Hungs Wide World of Shorts

Pic by Warrigal
Pic by Warrigal

Lillie approaches from the Vulture Street End, Boycott pads up, its bowled him, Boycott’s off stump knocked out of the ground, no shot offered, can you believe that……”, the lounge room roars into action, grown men cry, dogs bark, people flood the street tossing hats in the air rejoicing, backs are slapped, beers are poured, babies are conceived, this is summer this is cricket, this is heaven, their best batsman bowled without offering a shot, life doesn’t get any better than this, ah yes, cricket where the only thing better than cricket is more cricket.

Yes cricket, the one true national game. Forget your football codes cricket is life and life is cricket. Understanding cricket is easy. Get more runs then they do, simple. Nothin’ too hard bout that. And yes the culture, the joy, the atmosphere, its quasi-religious and coming from an atheist that’s saying something.

As a kid growing up in Wollongong all my mates played cricket and for me batting, bowling or fielding I couldn’t care less, just playing the game was all I needed. Weekends were cricket in the juniors Saturday morning, Grade in the afternoon. Sunday morning surf then when the nor’easter came in cricket in the park with me mates. Mum had to come and get me for tea as the sun had set ages ago. She’d call out from the street “Mark, get home, it’s as black as, tea’s on the table, how can you see that ball anyhow?”, “But Mum, a century beckons”, I always wondered why mum called me Mark when my name’s Hung, anyway some thing’s are a mystery.

My Dad, an Englishman tolerating us colonials, would get the bus to the bottom of Bulli Pass then from the roadside would hold up a sign “SCG”,

Pic by Warrigal
Pic by Warrigal

someone would always pull over and give him a lift. I was too young to go along at first but then my initiation came, the SCG, the hallowed turf, the smell of the freshly cut grass, the crowd, the banter between the Poms and the Aussies, always witty, never violent or abusive and supporters of both sides could sit together and barrack for their team. Mum would pack ham and mustard sandwiches and Dad would shout an ice cream, bliss.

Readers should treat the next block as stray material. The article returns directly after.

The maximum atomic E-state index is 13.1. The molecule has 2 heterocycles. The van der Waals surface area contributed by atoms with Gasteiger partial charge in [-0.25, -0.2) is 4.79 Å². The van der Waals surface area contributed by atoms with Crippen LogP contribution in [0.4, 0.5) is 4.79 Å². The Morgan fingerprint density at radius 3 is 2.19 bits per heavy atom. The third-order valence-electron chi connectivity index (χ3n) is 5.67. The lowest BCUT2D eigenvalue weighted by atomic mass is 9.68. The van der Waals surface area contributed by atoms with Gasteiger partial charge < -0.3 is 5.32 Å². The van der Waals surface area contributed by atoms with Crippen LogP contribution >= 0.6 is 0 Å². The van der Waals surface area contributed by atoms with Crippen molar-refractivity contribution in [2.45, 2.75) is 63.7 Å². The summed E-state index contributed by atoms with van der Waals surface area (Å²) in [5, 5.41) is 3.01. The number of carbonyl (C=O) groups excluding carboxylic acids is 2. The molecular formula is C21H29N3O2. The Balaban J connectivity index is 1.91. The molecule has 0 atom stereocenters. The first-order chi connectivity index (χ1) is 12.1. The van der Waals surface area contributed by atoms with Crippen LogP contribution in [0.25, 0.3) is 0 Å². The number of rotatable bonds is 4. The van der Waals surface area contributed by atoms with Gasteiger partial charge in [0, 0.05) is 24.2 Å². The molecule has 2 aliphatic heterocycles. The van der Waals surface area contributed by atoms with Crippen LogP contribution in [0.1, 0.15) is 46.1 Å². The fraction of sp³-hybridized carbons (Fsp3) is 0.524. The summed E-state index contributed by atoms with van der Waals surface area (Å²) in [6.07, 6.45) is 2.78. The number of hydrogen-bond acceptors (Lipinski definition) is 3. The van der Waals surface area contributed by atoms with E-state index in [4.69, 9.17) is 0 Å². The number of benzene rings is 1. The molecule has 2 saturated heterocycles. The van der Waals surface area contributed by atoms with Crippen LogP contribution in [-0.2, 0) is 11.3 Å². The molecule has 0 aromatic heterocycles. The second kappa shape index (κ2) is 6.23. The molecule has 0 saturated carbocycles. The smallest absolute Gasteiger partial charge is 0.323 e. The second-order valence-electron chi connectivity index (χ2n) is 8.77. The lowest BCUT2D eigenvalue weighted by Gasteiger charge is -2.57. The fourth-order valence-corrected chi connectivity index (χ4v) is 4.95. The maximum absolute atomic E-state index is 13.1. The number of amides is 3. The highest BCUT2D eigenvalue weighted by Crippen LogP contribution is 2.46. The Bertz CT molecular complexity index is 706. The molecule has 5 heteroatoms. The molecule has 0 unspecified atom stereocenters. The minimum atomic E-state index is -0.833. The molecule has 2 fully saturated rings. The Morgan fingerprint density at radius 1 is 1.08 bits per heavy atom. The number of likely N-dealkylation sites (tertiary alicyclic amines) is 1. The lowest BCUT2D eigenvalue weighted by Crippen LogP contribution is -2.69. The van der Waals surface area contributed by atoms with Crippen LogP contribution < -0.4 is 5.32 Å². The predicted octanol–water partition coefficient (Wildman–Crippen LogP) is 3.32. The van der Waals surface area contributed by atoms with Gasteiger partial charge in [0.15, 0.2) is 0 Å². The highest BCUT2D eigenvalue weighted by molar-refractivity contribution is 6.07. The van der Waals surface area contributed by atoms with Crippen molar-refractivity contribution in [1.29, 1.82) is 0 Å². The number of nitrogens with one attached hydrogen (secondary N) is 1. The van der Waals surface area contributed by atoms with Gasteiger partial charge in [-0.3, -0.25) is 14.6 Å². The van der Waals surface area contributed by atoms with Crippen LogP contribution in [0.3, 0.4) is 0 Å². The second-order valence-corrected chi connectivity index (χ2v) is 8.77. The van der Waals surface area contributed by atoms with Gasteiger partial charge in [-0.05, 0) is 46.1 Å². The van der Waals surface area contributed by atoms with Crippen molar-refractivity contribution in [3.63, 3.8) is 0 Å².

Then as a young man going to the test with my mates, eskies full of beer, pies and hotdogs, hot chips and seagulls. Doug Walters would stride out and the crowd would erupt, “Dougie, Dougie” we’d chant. If he got a boundary the noise was deafening, all of us would rise as one, “You bewdy”. Then tragedy, Dougie caught in the covers, “Poms can’t field, how’d they catch that “.

Then as I aged a bit more and the Hill disappeared and my brother-in-law, Brad, and I would sit in the stands. One birthday, which falls in January, somewhere between the 4th and the 6th, hint hint, we went to the SCG and watched India play, Azzarudin, mate, me and Brad wanted to make him an honorary Aussie, he was brilliant. But it was against the Poms that was best, the old dart, the mother country, those were the days.

Tutu and I moved to Adelaide in the eighties and loved it. 15 minutes to the oval, no rain, 5 days of heaven. Saw the mighty West Indies, Adam Gilchrist, V.V.S Laxman, Wasim Akram and the graceful Brian Lara. In the first few years here, Tutu would bring books to the game to read but it gets hot in summer, 40 plus, so now she drops me at the Oval and goes on a spending spree on my credit card, I mean am I a winner or what.

So for those that don’t understand cricket, don’t worry. Just pretend you like it or compromise like Tutu and read a book, enjoy the fresh air, the sun, the community, being as one with total strangers, the total boredom, applauding your opponent for good play, all of these things are cricket and oh yes check the scoreboard occasionally.